I begin class by letting students know that today they will begin a new unit on Statistics. I write the word "statistics" up on the board and ask students what they know about the topic. Students should have had exposure to statistics beginning in Grade 6, so they may be able to share a lot of what they have learned.
Teacher's Note: I work specifically with students who have had interruptions to their education and/or have struggled academically, so this lesson is intended to cover the basics about representing data. Because it may be a review for some students, there are opportunities for them to be the teachers in the next lesson.
To begin, I share with them some formal definitions of statistics. I like the way the Common Core Standards introduces the topic:
Decisions or predictions are often based on data—numbers in context. These decisions or predictions would be easy if the data always sent a clear message, but the message is often obscured by variability. Statistics provides tools for describing variability in data and for making informed decisions that take it into account (High School Statistics and Probability, accessed August 19 2014).
I tell students that Statistics is a very practical math topic and they will encounter statistics throughout their lives. Statistics can also be used in more playful contexts. I ask if anyone has seen the movie Moneyball. If anyone has, I ask if they can explain the basic premise of the movie. I then show students the following clips from the film, pointing out the use of statistics where it arises.
The trailer: This clip gives a good overview of the film and the method
Source: YouTube (accessed August 19, 2014)
A specific scene about using statistics in baseball:
Source: NY Times (accessed August 19, 2014)
And finally, a behind the scenes look:
Source: YouTube (Accessed August 19, 2014)
I tell students that this way of looking at player performance and analyzing a variety of statistics has changed the game of baseball and the way teams are put together. I tell students that today they will begin to collect and look at some data about themselves and think about ways to describe the data.
In today's activity, students will collect data about themselves by taking their pulse (see Describing Data Video). I show students how to take their pulse and may have to help some students find their pulse on their wrist.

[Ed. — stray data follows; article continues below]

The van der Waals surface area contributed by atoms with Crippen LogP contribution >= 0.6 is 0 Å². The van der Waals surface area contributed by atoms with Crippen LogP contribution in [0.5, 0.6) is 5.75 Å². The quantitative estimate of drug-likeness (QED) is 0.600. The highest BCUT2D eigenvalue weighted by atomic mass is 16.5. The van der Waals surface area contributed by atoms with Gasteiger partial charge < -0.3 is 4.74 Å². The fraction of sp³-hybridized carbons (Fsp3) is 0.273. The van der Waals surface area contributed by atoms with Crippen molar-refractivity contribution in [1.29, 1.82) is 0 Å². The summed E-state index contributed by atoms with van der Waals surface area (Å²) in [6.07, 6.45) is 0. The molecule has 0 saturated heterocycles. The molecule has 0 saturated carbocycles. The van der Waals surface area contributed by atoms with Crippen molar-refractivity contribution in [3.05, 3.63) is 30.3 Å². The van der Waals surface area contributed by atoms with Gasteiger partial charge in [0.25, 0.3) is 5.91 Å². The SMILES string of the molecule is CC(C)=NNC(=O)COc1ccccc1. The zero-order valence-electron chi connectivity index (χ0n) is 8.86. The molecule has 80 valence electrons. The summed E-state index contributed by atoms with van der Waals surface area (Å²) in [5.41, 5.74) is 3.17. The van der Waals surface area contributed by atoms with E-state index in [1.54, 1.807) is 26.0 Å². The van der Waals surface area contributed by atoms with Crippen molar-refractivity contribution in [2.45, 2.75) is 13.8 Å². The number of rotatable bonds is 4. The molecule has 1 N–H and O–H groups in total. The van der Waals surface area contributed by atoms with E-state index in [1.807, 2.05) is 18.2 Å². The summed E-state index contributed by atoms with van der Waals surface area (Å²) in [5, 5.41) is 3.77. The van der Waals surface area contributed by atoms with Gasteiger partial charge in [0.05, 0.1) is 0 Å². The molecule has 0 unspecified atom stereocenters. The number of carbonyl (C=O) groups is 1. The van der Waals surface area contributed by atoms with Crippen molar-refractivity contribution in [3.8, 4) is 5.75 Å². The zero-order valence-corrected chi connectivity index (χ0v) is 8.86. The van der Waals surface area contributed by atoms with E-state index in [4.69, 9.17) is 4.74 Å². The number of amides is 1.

This YouTube video gives a good description of the process:
Source: YouTube (accessed August 19, 2014)
I like to do this as a whole group activity because the timing and counting requires a quiet room. I lead the students in taking their pulse 10 times each for a count of 15 seconds. I tell students to begin their pulse count at "0."
Once students have recorded 10 different 15-second intervals, I break them into groups of 4 and ask them to share their data. Each student should have a record of the group's results. I ask each group to describe their data. I tell them to imagine they were going to share their data with another group, but they would have to describe the data, not just give the other group their list.
In what ways could they give a description of what the data was like?
The students I work with often have difficulty with this task. Most groups begin to describe the data using the range, but then seem stuck after that. In a sense, this is a positive, because it draws them into the skills they are about to learn next and shows them the usefulness of describing data in different ways. I push them here though to think of some ways to describe the data beyond using just the range. I keep returning to the idea of telling someone else about the data set without using the actual number.
How could they begin an accurate description?
I also might ask them if they can think of a way to represent the data visually.
At the end of class, I let students share out how they would describe their data. There are no right or wrong answers here, but I do want to begin to highlight some key points. Students will likely have used concepts like range, mean, and perhaps even median and mode if they remember or have exposure to previous work with data. I clarify each of these terms for the class and I make sure everyone understands their definitions.
I often spend some time brainstorming with students about the difference between the median and mean in terms of what it tells you about that data (not necessarily how you calculate it). We talk about outliers and measurement variation versus students having different pulses. I ask if any groups were able to represent the data visually? If a group has done so, they share out their work. If not, I ask the class about some ways they could represent the data visually. I try to elicit ideas about histograms, box plots, and dot plots.
I let students know that tomorrow, they will be creating different ways to look at this data so it is important that they save their work. They will compare the results of the of different methods and discuss the advantages and disadvantages of the visuals.
In closing, I ask students to return to the initial introduction to statistics at the beginning of the class. I ask them to write an Exit Ticket reflection:
Describe where you see statistics in use in your every day life.